VisionSpring: Seeing the Way Back to Work
Get vision-impaired people back to work
A micro-franchise supply chain for the sale of glasses to poor people who have lost livelihoods due to uncorrected near and far-sightedness
How it works
- Source high-quality, cheap glasses
- Invest heavily in social marketing campaigns to create “pull markets”
- Sell the glasses through 1) proprietary fixed retail outlets with mobile outreach and 2) sales to strategic global partners (e.g. BRAC) that have their own distribution network
- Maximize financial sustainability by improving margins and reaching scale
How it will go to scale
Via NGO's, including partners (e.g. BRAC) and VisionSpring’s own growth. Earned revenues will offset the donor subsidies needed to expand into new markets and new products. Eventually the market may take over, as glasses become a cheap and available commodity in hard to serve areas.
Progress so far
International scale up: VisionSpring sold 369,000 glasses in 2012. Their main markets are India, Bangladesh (BRAC), and El Salvador.
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Over 700 million of the world’s poorest people suffer
from uncorrected near and far-sightedness
and lack access to glasses they can afford. Jordan Kassalow launched VisionSpring in 2002 to make reading glasses available to the millions of people who are losing their livelihoods simply because they cannot see up close. In 2009 they launched a sales partnership with BRAC that will have reached millions of customers by 2015—an achievement made even more extraordinary by the results of a rigorous study showing that a $3 pair of reading glasses can boost income average $100 a year. In addition to BRAC, they have growing distribution channels in India and El Salvador, where in 2010 they expanded their product offerings in El Salvador to include prescription glasses that treat myopia (near-sightedness). In 2012 this hugely successful pilot was expanded to India. The prospects for impact have never been clearer.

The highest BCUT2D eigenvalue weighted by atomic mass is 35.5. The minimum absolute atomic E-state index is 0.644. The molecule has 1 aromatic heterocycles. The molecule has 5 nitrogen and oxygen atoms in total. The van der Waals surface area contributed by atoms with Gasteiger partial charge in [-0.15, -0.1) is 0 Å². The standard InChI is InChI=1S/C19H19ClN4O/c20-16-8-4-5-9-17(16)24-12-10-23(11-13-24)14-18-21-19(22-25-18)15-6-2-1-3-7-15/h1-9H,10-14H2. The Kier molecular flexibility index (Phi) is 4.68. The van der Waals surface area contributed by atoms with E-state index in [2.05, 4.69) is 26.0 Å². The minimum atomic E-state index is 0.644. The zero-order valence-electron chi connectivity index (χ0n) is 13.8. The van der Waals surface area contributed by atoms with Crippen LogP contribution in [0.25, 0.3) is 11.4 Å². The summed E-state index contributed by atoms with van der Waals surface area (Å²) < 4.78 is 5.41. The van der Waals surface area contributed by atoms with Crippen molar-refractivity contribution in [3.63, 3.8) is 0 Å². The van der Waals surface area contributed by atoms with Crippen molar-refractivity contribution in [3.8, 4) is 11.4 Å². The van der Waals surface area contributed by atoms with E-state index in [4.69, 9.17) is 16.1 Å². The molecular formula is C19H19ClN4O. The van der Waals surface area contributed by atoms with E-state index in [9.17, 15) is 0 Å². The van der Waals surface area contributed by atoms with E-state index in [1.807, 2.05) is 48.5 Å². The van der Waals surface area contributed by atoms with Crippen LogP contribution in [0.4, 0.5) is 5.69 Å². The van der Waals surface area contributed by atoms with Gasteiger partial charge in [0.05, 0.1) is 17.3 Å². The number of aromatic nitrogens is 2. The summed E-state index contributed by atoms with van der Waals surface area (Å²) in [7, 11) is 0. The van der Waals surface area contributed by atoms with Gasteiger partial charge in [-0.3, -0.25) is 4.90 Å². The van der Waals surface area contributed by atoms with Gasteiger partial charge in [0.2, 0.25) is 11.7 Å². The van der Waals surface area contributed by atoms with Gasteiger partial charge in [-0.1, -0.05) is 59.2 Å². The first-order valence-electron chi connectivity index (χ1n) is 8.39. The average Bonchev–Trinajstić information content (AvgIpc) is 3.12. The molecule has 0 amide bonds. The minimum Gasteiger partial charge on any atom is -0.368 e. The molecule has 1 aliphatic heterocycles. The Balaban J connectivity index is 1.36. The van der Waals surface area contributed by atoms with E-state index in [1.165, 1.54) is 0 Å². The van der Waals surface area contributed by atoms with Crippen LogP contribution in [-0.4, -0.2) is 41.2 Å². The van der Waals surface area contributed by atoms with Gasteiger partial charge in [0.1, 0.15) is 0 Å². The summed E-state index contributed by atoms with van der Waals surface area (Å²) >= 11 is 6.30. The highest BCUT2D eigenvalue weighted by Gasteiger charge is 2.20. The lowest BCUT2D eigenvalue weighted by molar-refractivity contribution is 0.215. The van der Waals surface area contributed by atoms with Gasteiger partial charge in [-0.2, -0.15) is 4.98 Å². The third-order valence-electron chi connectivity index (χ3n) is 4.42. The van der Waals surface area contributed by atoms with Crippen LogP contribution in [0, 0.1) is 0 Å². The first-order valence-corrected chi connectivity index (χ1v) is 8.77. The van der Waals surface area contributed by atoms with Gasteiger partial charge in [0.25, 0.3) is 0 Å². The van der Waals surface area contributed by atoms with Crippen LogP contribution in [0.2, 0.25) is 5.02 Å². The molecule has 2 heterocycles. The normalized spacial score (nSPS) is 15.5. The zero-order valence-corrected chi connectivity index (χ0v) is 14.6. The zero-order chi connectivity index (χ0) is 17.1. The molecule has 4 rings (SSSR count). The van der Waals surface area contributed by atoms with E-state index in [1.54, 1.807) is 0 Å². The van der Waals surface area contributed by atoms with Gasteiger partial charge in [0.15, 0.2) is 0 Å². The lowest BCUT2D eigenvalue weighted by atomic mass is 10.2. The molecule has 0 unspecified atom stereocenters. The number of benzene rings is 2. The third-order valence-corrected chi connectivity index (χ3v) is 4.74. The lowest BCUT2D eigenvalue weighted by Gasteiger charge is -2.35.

A compelling problem
Over 700 million of the world’s poorest people suffer from uncorrected presbyopia and myopia – and lack access to glasses they can afford. With affordable glasses, their productivity, incomes and quality of life are dramatically improved.
A scalable solution
Mulago assesses scalability based on five characteristics common to efforts that have taken lasting impact to scale.
Real impact: A randomized control trial by the University of Michigan found a 20% increase in income for buyers of VisionSpring reading glasses. For buyers whose incomes are an average of $2/day, this represents an additional $110/year (at 275 days of work) of additional income.
Cost-effective: Using the Mulago metric of additional 3-year income per donor dollar, VisionSpring increases the 3-year income of its customers by $330/person at a donor cost of $4.70/person, or $70 of additional income per donor dollar.
Lasting behavior: TThe market-based approach ensures that customers want and use products and that a profitable value chain remains in place.
Easy replication: VisionSpring's hub & spoke sales model is simple, highly structured and broadly adaptable. The product (mostly reading glasses) is already mass-produced at low cost. Growth plans leverage distribution channels of other organizations (e.g. BRAC).
A viable route to scale:The propriety hub and spoke sales model, along with strategic global partnerships, can drive exponential growth of VisionSpring’s impact.
Capacity to deliver
VisionSpring grew their sales from 15,000 units in 2005 to 369,000 units in 2011 and is on track to sell over 500,000 units in 2013. To support and drive this growth, Jordan built an outstanding management team, raised sufficient capital and constructed a cost-effective worldwide supply chain. In 2012 Kevin Hassey, a veteran of the optical industry, took over day to day operations as the CEO while Jordan continues to support the organization as Founder and Board Co-Chairman.
updated June 2013